CoreOS brings auto-updates to Kubernetes

New version of Tectonic allows components to update themselves, so clusters of systems can be patched speedily with minimal oversight

CoreOS brings auto-updates to Kubernetes
MIT News (Creative Commons BY or BY-SA)

CoreOS, creator of the Docker alternative rkt and many other container-centric innovations, is delivering a “self-driving” update to Kubernetes for its container-based Linux distribution. This self-updating methodology comes with the new version of Tectonic, a mix of CoreOS’s Linux (now known as Container Linux) with Kubernetes.

CoreOS is also watching this development to see how a cluster of systems that provide internet infrastructure can receive constant updates—whether for fast-moving projects like Kubernetes or Docker or for components like TLS, which are more static.

Let Kubernetes do the driving

The initial plan is to allow updates to Kubernetes to automatically deploy throughout a cluster running Container Linux. Kubernetes is subject to frequent changes, and in CoreOS’s view, its users have become accustomed to the idea of running the most recent production version as soon as it’s available.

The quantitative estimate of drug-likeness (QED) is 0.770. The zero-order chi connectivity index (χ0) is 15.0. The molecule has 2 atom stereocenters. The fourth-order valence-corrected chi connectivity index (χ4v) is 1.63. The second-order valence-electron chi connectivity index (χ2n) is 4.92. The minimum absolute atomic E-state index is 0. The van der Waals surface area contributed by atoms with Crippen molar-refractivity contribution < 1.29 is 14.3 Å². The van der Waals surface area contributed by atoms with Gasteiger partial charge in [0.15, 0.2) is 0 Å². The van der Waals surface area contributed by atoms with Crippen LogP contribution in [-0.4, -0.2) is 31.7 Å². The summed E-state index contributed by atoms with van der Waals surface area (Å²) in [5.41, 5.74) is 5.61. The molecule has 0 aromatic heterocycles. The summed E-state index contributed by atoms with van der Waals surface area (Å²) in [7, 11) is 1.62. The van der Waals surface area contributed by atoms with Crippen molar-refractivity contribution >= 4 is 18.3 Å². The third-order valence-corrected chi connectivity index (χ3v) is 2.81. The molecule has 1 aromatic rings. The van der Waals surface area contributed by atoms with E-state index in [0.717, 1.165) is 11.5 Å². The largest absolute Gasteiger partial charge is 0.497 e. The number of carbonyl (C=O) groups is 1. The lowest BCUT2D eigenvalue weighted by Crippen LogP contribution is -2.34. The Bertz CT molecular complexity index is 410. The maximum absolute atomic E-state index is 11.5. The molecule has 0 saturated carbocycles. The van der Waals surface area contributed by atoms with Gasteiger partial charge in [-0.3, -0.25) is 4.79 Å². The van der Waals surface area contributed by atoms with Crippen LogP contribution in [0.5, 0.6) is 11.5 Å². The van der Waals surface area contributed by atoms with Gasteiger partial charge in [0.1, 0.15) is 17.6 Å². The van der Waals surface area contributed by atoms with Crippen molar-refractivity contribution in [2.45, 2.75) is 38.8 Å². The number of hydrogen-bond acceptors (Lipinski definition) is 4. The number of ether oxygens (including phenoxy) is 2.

Pushing out timely updates to Kubernetes is more than a matter of convenience. CoreOS CEO Alex Polvi described in a phone call that rapid deployment also means users don’t have to wait for, say, security updates to be double-checked before they’re distributed. In other words, it’s for patching nearly every part of the cluster, not Kubernetes alone.

“Before this was possible,” said Polvi, “if there was a security vulnerability in Kubernetes, then every Kubernetes operator in the world had to figure out how to patch it—they had to stop whatever they were doing and go fix the problem.”

Patch early and often

Polvi sees the self-driving update as a contrast to Red Hat’s approach. With Red Hat Enterprise Linux, for instance, any changes that are submitted upstream and accepted by Red Hat into its codebase have to be reviewed internally by engineers to certify that they will work with RHEL. What you gain in stability, you lose in flexibility and speed.

By contrast, deployments across a cluster of systems are meant to be forgiving of problems, an advantage CoreOS hopes to harness. Updates can be delivered as soon as they’re submitted upstream. If a particular update breaks something, the rest of the cluster can temporarily pick up the slack. If a problem with an update is discovered, it’s possible to roll out a fix more quickly.

CoreOS is interested in seeing if this approach catches on outside of its immediate customer base. Thus, users who want to try out Tectonic on up to 10 nodes can now do so for free.